Systemic lupus erythematosus (SLE) is a long-term condition causing inflammation to the joints, skin and other organs. Symptoms presented are usually very general, including fever, joint pain and skin rash but can progress to the most severe, e.g. kidney failure. SLE typically has patterns of flare-ups where the condition gets worse for a period of time. The disease is likely to be caused by a combination of genetic and lifestyle factors and most commonly affects middle-aged women and those of African-Caribbean ethnicity.
Treatment for SLE is currently aimed at controlling or easing the symptoms associated with the disease. Rigerimod is being developed for the treatment of SLE in combination with standard of care. It works by fighting the body’s dysfunctional immune system by controlling the activation of T-cells which attack the body’s own tissues. Rigerimod is given as an injection every 4 weeks and may be considered beneficial compared to current treatments as it is administered in smaller doses, less frequently and may have fewer side effects. Therefore if licensed it will be a potential additional treatment for SLE.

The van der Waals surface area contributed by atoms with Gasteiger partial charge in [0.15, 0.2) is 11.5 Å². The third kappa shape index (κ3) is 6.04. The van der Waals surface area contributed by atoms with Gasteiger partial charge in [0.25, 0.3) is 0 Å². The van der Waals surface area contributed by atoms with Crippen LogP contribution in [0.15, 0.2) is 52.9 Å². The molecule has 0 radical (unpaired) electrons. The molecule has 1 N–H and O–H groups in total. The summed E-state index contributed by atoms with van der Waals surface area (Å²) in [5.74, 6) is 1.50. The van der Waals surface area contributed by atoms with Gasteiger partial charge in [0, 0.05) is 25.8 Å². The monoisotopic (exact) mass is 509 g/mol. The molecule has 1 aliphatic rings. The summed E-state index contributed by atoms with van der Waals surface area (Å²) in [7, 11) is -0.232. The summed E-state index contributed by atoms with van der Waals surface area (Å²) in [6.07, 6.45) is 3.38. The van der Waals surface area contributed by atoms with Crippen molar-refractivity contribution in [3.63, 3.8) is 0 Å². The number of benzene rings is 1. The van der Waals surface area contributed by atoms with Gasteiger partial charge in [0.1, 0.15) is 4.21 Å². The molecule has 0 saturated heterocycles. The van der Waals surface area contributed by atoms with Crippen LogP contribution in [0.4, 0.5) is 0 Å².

Mexiletine is under registration in Europe for the symptomatic treatment of myotonic disorders. It is administered as an oral capsule and it exerts its action by reducing the rate of contraction in the heart and other muscles. Currently it is used unlicensed in the UK, meaning that it is not currently approved but some healthcare providers consider it to be potentially beneficial based on research or professional experience. There are currently no licensed treatment options available to treat symptoms of myotonia, therefore, if licensed, mexiletine will offer access to an approved treatment option.